His and Hers

March 14, 1995|By ELLEN GOODMAN

BOSTON — Boston. -- I think this is where I came in. Only when I was a kid we didn't need books to tell us that men were from Mars and women were from Venus. We could see that they inhabited different worlds. Women were at home; men in the office. Women wore the skirts; men wore the pants in the family. She raised the kids; he ran the world.

Now, after 30 years of emphasizing what we have in common, we're back to focusing on the differences between the sexes. The more similar our real lives, the more we seem to focus on the separateness of our emotional workings and biological wirings.

The pop talk now is all about the different languages we speak, the different ways our brains work, the difference in our feelings. We scan the latest research looking for evidence of gender gaps rather than common ground.

Deborah Tannen's work, ''You Just Don't Understand,'' has become proof that men and women can't communicate, even though her point was that we can. The complex new brain research has been reduced to a similar shorthand pronouncement that men and women ''think differently.''

We've become hooked again on notions of natural differences. But we should be more concerned with ways we are again nurturing differences.

The Yale researcher, Dr. Sally Shaywitz, who watched men and women sounding out words under a Magnetic Resonance Imaging machine, was struck by the alternate paths the male and female brain took to get to the same place. But today we're directing men and women to separate places.

You don't need an MRI to see that in the world I work in. Newspapers once put men and women into single-sex spheres. The male world was public affairs -- by and for men. The female world was private matters -- by and for women. It took time to break down the print barriers, to have women reporting the news and to have ''women's subjects'' -- from breast cancer to child care -- leading the news.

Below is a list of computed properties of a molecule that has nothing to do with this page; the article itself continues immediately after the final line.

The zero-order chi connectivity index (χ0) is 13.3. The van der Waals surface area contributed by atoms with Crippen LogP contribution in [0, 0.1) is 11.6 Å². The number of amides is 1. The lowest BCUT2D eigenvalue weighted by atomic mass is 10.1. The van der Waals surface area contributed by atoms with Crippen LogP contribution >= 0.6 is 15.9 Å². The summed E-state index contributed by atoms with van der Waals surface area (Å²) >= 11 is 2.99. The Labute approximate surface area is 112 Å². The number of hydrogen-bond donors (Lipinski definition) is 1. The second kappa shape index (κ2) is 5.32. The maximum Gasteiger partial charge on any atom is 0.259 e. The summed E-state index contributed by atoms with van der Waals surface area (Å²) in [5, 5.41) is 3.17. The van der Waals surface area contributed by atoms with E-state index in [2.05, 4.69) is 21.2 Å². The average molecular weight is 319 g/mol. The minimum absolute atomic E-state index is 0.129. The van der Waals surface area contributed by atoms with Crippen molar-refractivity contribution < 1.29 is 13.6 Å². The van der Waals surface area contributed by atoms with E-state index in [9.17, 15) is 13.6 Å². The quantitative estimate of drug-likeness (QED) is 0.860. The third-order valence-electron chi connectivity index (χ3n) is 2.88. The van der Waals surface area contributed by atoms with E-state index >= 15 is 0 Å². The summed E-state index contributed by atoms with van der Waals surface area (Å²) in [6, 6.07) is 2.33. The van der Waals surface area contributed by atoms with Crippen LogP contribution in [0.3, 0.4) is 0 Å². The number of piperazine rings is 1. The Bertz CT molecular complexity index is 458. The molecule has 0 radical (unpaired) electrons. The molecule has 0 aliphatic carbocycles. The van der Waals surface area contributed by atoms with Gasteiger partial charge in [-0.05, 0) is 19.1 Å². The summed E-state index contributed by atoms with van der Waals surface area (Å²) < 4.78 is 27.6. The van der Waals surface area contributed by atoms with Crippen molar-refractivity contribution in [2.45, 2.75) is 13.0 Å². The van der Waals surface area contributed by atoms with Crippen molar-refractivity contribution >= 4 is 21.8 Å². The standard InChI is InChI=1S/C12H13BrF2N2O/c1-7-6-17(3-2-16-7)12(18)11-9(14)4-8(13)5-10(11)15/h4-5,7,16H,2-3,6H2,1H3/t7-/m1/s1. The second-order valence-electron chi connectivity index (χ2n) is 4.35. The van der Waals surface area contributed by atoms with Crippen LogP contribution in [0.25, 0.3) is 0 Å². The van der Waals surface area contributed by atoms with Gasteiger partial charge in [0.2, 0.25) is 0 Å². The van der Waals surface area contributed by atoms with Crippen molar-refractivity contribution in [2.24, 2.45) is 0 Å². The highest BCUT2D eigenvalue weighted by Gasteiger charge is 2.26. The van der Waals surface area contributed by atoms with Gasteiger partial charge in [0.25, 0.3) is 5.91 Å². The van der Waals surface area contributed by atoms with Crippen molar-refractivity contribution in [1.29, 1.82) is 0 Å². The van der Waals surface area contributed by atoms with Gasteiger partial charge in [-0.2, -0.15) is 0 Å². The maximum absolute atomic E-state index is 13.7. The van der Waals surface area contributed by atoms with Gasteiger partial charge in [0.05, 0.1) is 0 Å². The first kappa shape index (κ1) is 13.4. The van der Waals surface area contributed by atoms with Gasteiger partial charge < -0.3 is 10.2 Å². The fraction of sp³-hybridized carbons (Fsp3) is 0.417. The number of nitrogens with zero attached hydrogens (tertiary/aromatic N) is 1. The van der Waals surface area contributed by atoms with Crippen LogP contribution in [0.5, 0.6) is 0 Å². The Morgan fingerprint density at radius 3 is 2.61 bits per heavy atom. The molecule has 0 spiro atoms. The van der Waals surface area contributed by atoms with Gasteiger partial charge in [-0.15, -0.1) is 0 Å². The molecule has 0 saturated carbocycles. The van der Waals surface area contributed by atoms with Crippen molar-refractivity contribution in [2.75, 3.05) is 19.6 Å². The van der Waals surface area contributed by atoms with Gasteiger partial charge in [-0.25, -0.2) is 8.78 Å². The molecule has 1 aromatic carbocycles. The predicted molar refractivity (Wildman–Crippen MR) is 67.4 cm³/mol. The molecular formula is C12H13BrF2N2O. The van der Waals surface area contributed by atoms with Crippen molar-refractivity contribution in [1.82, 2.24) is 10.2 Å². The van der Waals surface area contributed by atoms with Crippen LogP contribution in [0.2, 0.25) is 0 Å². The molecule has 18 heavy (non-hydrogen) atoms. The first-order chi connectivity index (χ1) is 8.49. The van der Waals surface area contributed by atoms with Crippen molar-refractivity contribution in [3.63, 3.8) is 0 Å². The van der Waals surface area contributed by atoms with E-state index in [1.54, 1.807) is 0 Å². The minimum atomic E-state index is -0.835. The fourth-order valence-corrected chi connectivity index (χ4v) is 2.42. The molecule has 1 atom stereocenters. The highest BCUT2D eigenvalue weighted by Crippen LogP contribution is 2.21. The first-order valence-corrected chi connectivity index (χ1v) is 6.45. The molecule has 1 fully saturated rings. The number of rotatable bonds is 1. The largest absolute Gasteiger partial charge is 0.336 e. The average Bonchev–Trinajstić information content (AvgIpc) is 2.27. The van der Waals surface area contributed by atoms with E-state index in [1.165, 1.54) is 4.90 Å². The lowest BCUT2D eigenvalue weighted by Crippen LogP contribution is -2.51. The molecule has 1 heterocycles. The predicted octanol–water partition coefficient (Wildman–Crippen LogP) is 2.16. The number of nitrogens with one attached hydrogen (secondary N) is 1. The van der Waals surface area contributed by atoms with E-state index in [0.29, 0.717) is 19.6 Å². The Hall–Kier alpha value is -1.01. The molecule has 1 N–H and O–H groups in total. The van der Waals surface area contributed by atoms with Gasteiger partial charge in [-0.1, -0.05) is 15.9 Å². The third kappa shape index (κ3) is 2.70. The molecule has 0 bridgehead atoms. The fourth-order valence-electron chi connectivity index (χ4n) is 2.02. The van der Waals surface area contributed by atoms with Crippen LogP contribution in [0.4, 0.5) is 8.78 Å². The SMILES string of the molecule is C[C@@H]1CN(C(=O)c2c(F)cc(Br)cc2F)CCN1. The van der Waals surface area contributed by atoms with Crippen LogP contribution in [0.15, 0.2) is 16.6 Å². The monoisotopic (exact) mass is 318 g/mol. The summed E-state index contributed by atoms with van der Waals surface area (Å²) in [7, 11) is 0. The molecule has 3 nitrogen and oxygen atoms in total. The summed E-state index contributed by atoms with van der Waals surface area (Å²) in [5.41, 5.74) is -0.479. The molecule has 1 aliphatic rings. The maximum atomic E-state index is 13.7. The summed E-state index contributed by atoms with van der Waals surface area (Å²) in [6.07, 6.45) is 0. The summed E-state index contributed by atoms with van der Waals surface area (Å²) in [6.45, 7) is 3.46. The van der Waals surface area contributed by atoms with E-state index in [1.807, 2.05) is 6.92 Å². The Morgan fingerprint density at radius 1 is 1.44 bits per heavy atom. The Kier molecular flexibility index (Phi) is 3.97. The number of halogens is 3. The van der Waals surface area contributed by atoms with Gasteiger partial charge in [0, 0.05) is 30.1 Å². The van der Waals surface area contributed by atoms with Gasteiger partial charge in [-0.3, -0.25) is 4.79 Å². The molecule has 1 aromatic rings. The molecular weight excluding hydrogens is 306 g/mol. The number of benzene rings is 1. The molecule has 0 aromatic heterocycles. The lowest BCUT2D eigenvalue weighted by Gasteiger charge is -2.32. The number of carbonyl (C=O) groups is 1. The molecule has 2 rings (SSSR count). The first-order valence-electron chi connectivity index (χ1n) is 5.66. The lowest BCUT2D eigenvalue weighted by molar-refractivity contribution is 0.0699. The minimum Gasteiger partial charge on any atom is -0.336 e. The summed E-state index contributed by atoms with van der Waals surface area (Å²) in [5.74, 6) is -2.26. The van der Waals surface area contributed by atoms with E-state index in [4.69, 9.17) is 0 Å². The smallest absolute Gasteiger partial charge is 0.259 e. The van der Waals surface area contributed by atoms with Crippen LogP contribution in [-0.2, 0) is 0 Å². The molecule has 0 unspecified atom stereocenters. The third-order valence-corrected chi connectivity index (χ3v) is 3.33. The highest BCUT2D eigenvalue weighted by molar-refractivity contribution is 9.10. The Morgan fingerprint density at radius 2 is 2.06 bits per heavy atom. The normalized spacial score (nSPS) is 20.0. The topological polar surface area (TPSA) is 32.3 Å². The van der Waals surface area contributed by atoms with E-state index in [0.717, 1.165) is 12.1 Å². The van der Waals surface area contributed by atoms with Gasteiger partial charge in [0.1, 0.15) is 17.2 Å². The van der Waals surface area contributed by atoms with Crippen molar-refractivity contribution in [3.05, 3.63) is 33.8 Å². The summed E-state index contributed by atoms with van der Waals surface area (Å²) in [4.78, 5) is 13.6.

Many of us who believe the old women's-movement slogan -- the personal is political -- still struggle to connect private life and public policy. But in enclaves of new media, we are facing a resegregation of men and women. It's not just ESPN for the boys and Lifetime for the girls. Not just the Internet, though it has chat groups that most resemble fraternities. The most glaring examples are the talk shows.

Talk radio has become largely a guy thing. It's not only moved to the right, but to the testosterone. The powerful hosts are mostly male, so are the callers and so are the listeners. It's become the turf of the angry white man.

Talk television, on the other hand, is largely a gal thing. The hosts may be more equally divided by gender -- Ricki Lake and Montel Williams, Rolanda and Geraldo, Sally Jessy Raphael and Maury Povich -- but the viewers are mostly female.

The sexes are split and so are the subjects. Male talk radio is about political life. Female talk television is about personal life. The hot topics of the radio week are the balanced budget, food stamps, Congress. The hot topics of the television week are ''man-stealers,'' ''meddling mothers-in-law,'' ''obese women.''

I don't think that men naturally ''evolved'' from hunting mammoths to attacking Congress. Nor did the fittest of the female species survive gathering berries to be obsessed with man-stealing. But the right-wing talk-radio folk deliberately point their followers to the world, the arena of public policy, while the no-wing talk television hosts direct their audience to the home, the drama of private life. One sex gets marching orders, the other gets hankies.

In the end, keeping either men or women in single-sex slots may be equally destructive. But in the current rush of policy-making and unmaking, it's most troubling that the public voice is overwhelmingly male.

These men are arguing, faxing and forming what we call ''public'' opinion while the women are talking personally in the traditional living room of relationships. Men are told to worry about laws and women about their in-laws.

In the cacophony of loud broadcast voices, women are uncomfortable in a shouting match. They're drowned out when speaking in their own voice. Indeed the year of the angry white man, typified by the sound of the talk radio, may not signify a male backlash as much as it does a female retreat.

But public policy is not a boy-thing. Whether you believe in nature or nurture, governing is not done in one part of the brain or for one half of the population. Don't tell me that men are from Mars and women are from Venus. The last time I looked we were living here, together.

Ellen Goodman is a syndicated columnist.

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